Editor’s Note: In this BC Law Magazine “Vision Project” series, we are engaged in a lengthy discussion with Boston College Law School faculty about where the Covid-19 pandemic and its attendant medical, economic, racial, and political consequences may lead us. As New York Times op-ed columnist Timothy Egan so eloquently put it recently, “Every crisis opens a course to the unknown. In an eye-blink, the impossible becomes possible. History in a sprint can mean a dark, lasting turn for the worse, or a new day of enlightened public policy.” There are warnings and worries in these professors’ views, but there are also farsighted ideas and strategies for crafting a better future, a more just society, and a world in which each and every human being is equal under the law.
ASSOCIATE PROFESSOR DEAN M. HASHIMOTO
Not only is Hashimoto a law professor, he is also a public health scientist and practicing physician. At Massachusetts General Brigham he oversees the health and safety of workers in the twelve-hospital system.
Let’s start with the work you’ve been doing to increase workplace and patient safety in hospitals during the pandemic. I provide leadership as the chief medical officer in Workplace Health and Wellness, a division of Mass General Brigham. This division consists of clinical services for health care workers at the hospital clinic sites, provides injury and illness prevention programs, and supports research in association with the Harvard Center for Work, Health, and Wellbeing.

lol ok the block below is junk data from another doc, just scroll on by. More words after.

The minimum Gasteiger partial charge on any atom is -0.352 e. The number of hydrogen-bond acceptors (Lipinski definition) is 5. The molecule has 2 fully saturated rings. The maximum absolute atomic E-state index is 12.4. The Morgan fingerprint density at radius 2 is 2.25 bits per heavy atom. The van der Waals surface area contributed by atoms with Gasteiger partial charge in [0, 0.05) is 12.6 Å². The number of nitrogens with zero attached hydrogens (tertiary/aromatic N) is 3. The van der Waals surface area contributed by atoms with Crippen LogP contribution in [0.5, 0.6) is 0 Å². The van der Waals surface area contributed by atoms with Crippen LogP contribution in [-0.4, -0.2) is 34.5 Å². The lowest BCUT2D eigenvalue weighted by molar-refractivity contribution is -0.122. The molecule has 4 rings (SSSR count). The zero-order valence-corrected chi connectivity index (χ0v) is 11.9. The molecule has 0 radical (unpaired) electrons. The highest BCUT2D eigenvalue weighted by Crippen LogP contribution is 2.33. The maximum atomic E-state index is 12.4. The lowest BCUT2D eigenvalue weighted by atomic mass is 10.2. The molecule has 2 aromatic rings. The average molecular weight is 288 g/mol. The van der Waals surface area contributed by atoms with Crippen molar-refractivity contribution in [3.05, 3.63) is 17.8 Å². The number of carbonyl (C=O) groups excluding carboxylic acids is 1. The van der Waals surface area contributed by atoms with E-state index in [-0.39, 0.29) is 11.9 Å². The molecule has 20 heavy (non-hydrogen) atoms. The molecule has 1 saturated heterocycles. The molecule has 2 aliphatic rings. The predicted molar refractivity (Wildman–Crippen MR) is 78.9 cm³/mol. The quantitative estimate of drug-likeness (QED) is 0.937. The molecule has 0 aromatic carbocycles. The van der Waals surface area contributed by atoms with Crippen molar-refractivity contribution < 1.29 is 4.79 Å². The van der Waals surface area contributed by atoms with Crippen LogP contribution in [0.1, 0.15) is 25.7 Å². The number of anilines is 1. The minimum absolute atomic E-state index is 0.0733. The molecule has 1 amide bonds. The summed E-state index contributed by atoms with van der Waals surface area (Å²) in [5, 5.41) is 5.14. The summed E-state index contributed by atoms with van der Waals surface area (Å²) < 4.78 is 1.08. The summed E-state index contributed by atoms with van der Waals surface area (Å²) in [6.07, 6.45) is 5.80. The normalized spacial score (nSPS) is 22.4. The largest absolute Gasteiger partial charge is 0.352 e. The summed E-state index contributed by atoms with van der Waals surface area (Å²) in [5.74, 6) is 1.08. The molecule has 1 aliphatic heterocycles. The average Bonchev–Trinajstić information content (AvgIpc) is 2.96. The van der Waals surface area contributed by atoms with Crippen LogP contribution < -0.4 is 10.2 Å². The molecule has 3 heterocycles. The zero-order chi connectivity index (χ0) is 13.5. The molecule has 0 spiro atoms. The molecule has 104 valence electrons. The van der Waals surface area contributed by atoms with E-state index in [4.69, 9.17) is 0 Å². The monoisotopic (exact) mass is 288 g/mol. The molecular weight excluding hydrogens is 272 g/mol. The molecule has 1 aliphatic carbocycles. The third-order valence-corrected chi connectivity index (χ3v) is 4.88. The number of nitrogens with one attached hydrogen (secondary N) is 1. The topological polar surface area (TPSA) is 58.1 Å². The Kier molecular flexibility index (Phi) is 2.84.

Looking back, we were reasonably well-prepared for the pandemic. Last year, we instituted a mandatory annual flu vaccination program for all employees, including those not working at the hospitals. Our flu policy is based on the idea that all employees in a health care system should be a model for our patients and participate in this public health program that reduces the danger of infectious epidemics. Since the Covid-19 epidemic occurred during flu season, this mandatory vaccination program substantially reduced the number of employees who became ill with symptoms identical to the coronavirus illness.